Laughter in Paradise (1951) (SPOILERS) The beginning of a comedic run for director-producer Mario Zampa that spanned much of the 1950s, invariably aided by writers Michael Pertwee and Jack Davies (the latter went on to pen a spate of Norman Wisdom pictures including The Early Bird , and also comedy rally classic Monte Carlo or Bust! ) As usual with these Pertwee jaunts, Laughter in Paradise boasts a sparky premise – renowned practical joker bequeaths a fortune to four relatives, on condition they complete selected tasks that tickle him – and more than enough resultant situational humour.

Who’s got the Figgy Port?

Loki (2021) (SPOILERS) Can something be of redeemable value and shot through with woke? The two attributes certainly sound essentially irreconcilable, and Loki ’s tendencies – obviously, with new improved super-progressive Kevin Feige touting Disney’s uber-agenda – undeniably get in the way of what might have been a top-tier MCU entry from realising its full potential. But there are nevertheless solid bursts of highly engaging storytelling in the mix here, for all its less cherishable motivations. It also boasts an effortlessly commanding lead performance from Tom Hiddleston; that alone puts Loki head and shoulders above the other limited series thus far.

I’m just glad Will Smith isn’t alive to see this.

The Tomorrow War (2021) (SPOILERS). Not so much tomorrow as yesterday. There’s a strong sense of déjà vu watching The Tomorrow War , so doggedly derivative is it of every time-travel/alien war/apocalyptic sci-fi movie of the past forty years. Not helping it stand out from the pack are doughy lead Chris Pratt, damned to look forever on the beefy side no matter how ripped he is and lacking the chops or gravitas for straight roles, and debut live-action director Chris McKay, who manages to deliver the goods in a serviceably anonymous fashion.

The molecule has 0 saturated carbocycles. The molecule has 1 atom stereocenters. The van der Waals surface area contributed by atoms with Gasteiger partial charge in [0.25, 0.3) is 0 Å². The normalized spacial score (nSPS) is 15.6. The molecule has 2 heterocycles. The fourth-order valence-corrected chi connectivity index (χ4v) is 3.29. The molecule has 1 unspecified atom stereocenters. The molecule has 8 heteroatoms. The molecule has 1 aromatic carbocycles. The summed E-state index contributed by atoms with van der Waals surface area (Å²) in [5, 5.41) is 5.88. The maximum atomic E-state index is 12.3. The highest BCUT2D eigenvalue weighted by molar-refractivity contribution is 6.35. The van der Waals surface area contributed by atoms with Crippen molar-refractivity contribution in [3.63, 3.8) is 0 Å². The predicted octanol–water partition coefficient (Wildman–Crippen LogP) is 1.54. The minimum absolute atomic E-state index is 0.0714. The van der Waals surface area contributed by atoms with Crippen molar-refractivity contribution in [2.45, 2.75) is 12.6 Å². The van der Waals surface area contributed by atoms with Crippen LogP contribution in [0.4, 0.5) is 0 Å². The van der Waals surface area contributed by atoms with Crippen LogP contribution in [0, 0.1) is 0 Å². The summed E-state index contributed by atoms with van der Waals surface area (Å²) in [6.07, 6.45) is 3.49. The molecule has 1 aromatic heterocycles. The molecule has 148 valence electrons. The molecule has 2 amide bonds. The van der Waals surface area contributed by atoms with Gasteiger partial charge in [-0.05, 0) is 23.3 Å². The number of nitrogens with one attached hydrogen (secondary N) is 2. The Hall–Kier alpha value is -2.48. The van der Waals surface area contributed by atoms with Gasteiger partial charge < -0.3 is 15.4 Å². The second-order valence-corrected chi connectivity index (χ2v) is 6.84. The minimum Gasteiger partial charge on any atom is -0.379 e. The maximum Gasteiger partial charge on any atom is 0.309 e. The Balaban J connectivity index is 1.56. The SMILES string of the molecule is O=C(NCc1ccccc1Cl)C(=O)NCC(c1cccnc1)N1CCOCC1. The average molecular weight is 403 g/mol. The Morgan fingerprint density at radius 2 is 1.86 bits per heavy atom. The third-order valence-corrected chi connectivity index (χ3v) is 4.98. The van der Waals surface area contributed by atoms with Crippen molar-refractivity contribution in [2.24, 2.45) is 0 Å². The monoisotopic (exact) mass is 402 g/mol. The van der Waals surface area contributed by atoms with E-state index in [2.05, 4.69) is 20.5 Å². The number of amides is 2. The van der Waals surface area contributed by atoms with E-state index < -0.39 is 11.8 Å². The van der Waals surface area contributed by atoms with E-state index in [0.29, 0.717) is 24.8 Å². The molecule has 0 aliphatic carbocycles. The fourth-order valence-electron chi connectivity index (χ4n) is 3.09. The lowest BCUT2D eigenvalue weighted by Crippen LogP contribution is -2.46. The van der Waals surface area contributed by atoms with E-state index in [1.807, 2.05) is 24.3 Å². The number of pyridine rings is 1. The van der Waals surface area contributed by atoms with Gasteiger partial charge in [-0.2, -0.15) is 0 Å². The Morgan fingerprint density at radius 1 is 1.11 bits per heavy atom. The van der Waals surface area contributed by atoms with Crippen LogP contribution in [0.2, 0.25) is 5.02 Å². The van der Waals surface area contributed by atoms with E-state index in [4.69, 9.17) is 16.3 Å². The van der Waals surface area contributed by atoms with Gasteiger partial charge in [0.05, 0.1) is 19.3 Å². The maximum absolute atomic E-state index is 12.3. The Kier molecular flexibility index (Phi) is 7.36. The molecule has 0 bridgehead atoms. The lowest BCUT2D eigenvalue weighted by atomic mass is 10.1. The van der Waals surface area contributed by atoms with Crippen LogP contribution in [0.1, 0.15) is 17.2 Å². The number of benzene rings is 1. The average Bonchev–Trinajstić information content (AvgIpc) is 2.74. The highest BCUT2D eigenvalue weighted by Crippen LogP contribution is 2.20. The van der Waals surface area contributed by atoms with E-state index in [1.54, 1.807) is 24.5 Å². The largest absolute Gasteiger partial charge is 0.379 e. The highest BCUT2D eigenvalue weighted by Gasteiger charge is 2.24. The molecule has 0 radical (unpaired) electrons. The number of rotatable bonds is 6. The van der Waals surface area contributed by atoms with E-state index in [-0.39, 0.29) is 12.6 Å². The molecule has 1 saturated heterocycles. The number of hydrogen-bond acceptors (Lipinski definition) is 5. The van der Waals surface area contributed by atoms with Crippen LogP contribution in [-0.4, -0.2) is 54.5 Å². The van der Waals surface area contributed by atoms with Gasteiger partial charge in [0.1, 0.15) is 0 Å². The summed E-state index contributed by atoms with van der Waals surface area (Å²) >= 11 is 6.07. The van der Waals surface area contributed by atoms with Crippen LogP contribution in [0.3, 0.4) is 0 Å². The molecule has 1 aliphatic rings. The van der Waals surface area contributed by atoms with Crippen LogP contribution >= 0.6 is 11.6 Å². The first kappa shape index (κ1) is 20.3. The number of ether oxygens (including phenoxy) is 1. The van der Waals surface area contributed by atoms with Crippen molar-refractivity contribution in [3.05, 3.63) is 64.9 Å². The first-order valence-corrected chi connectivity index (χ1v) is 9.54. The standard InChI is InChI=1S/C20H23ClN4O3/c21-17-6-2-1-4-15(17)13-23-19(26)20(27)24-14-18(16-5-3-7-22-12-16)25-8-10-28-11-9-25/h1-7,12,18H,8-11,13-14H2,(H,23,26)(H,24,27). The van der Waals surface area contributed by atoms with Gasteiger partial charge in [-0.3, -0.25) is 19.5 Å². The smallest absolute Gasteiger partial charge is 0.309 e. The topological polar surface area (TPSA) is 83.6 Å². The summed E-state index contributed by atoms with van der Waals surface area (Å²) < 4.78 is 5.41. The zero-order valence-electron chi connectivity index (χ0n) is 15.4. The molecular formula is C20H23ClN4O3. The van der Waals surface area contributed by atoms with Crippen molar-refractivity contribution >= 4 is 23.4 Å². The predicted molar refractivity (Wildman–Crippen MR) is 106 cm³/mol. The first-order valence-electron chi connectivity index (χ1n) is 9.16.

Why don't we go on a picnic, up the hill?

Invaders from Mars (1986) (SPOILERS) One can wax thematical over the number of remakes of ’50s movies in the ’80s – and ’50s SF movies in particular – and of how they represent ever-present Cold War and nuclear threats, and steadily increasing social and familial paranoias and disintegrating values. Really, though, it’s mostly down to the nostalgia of filmmakers for whom such pictures were formative influences (and studios hoping to make an easy buck on a library property). Tobe Hooper’s version of nostalgia, however, is not so readily discernible as a John Carpenter or a David Cronenberg (not that Cronenberg could foment such vibes, any more than a trip to the dental hygienist). Because his directorial qualities are not so readily discernible. Tobe Hooper movies tend to be a bit shit. Which makes it unsurprising that Invaders from Mars is a bit shit.

I'm offering you a half-share in the universe.

Doctor Who Season 8 – Worst to Best I’m not sure I’d watched Season Eight chronologically before. While I have no hesitation in placing it as the second-best Pertwee season, based on its stories, I’m not sure it pays the same dividends watched as a unit. Simply, there’s too much Master, even as Roger Delgado never gets boring to watch and the stories themselves offer sufficient variety. His presence, turning up like clockwork, is inevitably repetitive. There were no particular revelatory reassessments resulting from this visit, then, except that, taken together – and as The Directing Route extra on the Blu-ray set highlights – it’s often much more visually inventive than what would follow. And that Michael Ferguson should probably have been on permanent attachment throughout this era.